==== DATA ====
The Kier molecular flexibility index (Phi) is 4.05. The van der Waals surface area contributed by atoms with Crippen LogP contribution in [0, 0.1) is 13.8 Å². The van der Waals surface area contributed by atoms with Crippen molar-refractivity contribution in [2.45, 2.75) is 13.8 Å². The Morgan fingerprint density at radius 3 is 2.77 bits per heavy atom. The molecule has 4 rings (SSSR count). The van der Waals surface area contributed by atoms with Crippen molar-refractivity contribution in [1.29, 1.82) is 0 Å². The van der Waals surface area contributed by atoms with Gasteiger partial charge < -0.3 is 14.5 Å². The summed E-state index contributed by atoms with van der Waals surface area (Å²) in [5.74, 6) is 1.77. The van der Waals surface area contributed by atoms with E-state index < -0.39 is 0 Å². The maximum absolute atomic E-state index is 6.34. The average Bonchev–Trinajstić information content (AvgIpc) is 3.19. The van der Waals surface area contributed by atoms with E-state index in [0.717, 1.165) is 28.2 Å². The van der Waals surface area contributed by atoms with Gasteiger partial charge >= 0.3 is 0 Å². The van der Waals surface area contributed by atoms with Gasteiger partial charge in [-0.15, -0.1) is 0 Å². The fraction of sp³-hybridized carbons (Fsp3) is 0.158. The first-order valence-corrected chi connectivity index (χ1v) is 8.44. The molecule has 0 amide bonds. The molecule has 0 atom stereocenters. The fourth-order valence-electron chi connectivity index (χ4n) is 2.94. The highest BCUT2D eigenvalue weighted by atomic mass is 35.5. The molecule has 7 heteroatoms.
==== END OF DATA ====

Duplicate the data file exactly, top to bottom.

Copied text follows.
The Kier molecular flexibility index (Phi) is 4.05. The van der Waals surface area contributed by atoms with Crippen LogP contribution in [0, 0.1) is 13.8 Å². The van der Waals surface area contributed by atoms with Crippen molar-refractivity contribution in [2.45, 2.75) is 13.8 Å². The Morgan fingerprint density at radius 3 is 2.77 bits per heavy atom. The molecule has 4 rings (SSSR count). The van der Waals surface area contributed by atoms with Crippen molar-refractivity contribution in [1.29, 1.82) is 0 Å². The van der Waals surface area contributed by atoms with Gasteiger partial charge < -0.3 is 14.5 Å². The summed E-state index contributed by atoms with van der Waals surface area (Å²) in [5.74, 6) is 1.77. The van der Waals surface area contributed by atoms with E-state index < -0.39 is 0 Å². The maximum absolute atomic E-state index is 6.34. The average Bonchev–Trinajstić information content (AvgIpc) is 3.19. The van der Waals surface area contributed by atoms with E-state index in [0.717, 1.165) is 28.2 Å². The van der Waals surface area contributed by atoms with Gasteiger partial charge >= 0.3 is 0 Å². The van der Waals surface area contributed by atoms with Gasteiger partial charge in [-0.15, -0.1) is 0 Å². The fraction of sp³-hybridized carbons (Fsp3) is 0.158. The first-order valence-corrected chi connectivity index (χ1v) is 8.44. The molecule has 0 amide bonds. The molecule has 0 atom stereocenters. The fourth-order valence-electron chi connectivity index (χ4n) is 2.94. The highest BCUT2D eigenvalue weighted by atomic mass is 35.5. The molecule has 7 heteroatoms.